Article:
I’m going to beg forgiveness and literary license for the following extended, potentially inappropriate, and perhaps too personal metaphor.
For several weeks, I’ve been struggling with finding my “voice” in dealing with current events related to the U.S. electricity production system. As part of my healing process, I went on a several day long reading binge that included some histories, an advice book by a famous cartoonist about finding paths to success through multiple failures, and even a few mystery novels.
A reading binge can produce a hangover characterized by a stimulated mind armed with new methods of expression. It provides a variety of new filters useful for finding unusual patterns in a complex world.
Looking through my new set of lenses, the following headline from one this morning’s Google Alert emails struck me hard.
My immediate reaction was to wonder who the heck gave “Environmentalists” the authority to make the “do not resuscitate” (DNR) decision for nuclear energy in the United States.
It reminded of a recently devoured novel about a patient, cold-blooded, calculating chess player who decided that he was ready to move on to another woman. Divorce didn’t cross his mind. Instead, he created a long-term plot that would eliminate his first wife, cast himself as a deeply caring and emotional man, and allow him to walk away with a huge life insurance payment. The setup for the payoff took almost a decade, but his plan succeeded.
Even though not part of the original strategy, he took advantage of a painful illness and a claimed DNR discussion to get away with a skillfully executed murder. His success required the assistance of a number of additional characters; some were unwitting people taken in by the murder’s act, some were knowledgable co-conspirators.
It’s my belief that the U.S.’s ability to effectively use nuclear fission energy is in a situation analogous to the inconvenient wife in that story. Unlike the situation in the novel, where the patient is dead and buried when the book begins, our nuclear technology sector is still alive, but in the throes of a painful struggle with an uncertain outcome.
It’s at a point where active intervention is required to keep it alive.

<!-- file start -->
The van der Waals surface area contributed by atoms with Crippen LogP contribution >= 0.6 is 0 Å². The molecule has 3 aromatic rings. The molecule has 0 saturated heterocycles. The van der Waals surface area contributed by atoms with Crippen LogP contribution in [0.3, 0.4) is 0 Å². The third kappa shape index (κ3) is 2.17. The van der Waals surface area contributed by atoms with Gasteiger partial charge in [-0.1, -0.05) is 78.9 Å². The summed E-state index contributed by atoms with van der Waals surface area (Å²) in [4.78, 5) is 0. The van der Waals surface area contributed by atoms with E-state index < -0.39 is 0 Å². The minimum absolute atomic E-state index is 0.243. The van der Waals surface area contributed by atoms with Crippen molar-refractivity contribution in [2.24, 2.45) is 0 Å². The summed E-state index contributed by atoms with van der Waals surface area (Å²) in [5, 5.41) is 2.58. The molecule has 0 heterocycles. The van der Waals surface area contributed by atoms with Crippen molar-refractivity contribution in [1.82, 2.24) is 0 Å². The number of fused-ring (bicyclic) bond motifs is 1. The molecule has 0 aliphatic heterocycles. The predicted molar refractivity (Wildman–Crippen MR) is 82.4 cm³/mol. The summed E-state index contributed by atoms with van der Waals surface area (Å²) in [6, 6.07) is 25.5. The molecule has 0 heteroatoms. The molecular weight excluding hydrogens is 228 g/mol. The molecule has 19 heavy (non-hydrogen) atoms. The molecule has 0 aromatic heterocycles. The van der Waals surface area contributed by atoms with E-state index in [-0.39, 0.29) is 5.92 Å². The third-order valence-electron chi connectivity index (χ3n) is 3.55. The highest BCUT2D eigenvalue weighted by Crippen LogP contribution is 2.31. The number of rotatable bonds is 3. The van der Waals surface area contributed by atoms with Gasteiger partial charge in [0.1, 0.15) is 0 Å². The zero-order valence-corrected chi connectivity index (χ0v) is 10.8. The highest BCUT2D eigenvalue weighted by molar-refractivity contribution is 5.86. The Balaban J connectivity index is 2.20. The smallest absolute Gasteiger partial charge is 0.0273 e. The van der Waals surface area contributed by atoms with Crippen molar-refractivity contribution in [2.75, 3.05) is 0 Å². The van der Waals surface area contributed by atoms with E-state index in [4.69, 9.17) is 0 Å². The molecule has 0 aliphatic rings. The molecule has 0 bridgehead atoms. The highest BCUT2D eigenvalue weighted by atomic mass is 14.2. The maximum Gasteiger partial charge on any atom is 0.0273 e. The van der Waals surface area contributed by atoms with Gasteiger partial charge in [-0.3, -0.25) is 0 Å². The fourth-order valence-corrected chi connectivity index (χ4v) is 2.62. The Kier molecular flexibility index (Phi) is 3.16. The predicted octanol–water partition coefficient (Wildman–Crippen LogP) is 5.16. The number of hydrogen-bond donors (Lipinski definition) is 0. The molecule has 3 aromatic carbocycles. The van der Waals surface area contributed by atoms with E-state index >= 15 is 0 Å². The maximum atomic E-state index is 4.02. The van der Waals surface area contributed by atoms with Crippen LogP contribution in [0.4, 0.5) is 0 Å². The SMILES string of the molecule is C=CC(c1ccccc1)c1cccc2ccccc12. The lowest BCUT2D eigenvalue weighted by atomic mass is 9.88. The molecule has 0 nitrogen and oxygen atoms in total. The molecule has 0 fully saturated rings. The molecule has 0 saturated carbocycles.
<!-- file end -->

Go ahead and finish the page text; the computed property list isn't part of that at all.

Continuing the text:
Aside: Sure, I know about new nuclear and have a great deal of optimism about its potential. I can’t shake the belief that there will be no “new nuclear” in the U.S. for a very long time unless we take action now to slow the demise of old nuclear. End Aside.
There is obvious potential for occasional, potentially painful code red actions, but it is far too young and potentially vibrant to be a candidate for a DNR. An awful lot of people will miss the electricity production option if the plot to kill nuclear power promptly enough to avoid the potential of a cure succeeds.
Not only has the industry been severely battered by external forces, but it has developed habits that have damaged its ability to thrive. An identifiable group of opponents would like nothing more than to prevent the possibility of recovery. The people with harmful intent are deeply involved in the situation and looking for opportunities to kill the patient.
Some attending specialists have declared a terminal prognosis with a near term demise after a significant amount of additional pain. Others are praying for a miracle. Many are feverishly working on potential cures; I feel compelled to try to give them more time.
Unlike the defense attorney protagonist in the novel that inspired this admittedly unusual post, I’m under no ethical code of confidentiality. There’s nothing to stop me from sharing what I know about what I believe is a sustained plot to kill nuclear and reap a huge payoff.
One contribution that I can make to potential recovery of the patient is to step into the plot and identify the evil intent of the people actively – but not always openly – seeking the final demise of the patient.
Of course, it’s still going to be my word against that of a skilled, ostensibly credible, and beguiling group of assassins who have attracted a number of innocent supporters and clever co-conspirators. Convincing people to listen requires providing them with insights into motive and methods that open their minds to asking hard questions.
There is an almost unfathomable quantity of money and power riding on whether or not nuclear energy can be revived in time to approach its true potential. Any energy that is not supplied by nuclear power plants will have to be supplied by another source. All competitive suppliers, including those who market coal, gas, wind, hydro, solar, geothermal, and even distillate fuel oil have the potential to increase sales, revenues and profits if they can force nuclear plants to exit the market.
During a brief building period that lasted less than 40 years, electricity production from nuclear reactors in the U.S. increased from zero to 800 billion kilowatt-hours per year.
At $0.05 per kilowatt-hour, that electricity is worth about $40 billion per year. Just imagine how large that number could have been if the technology deployment had not been abruptly halted. Heroic resuscitation efforts are worthwhile.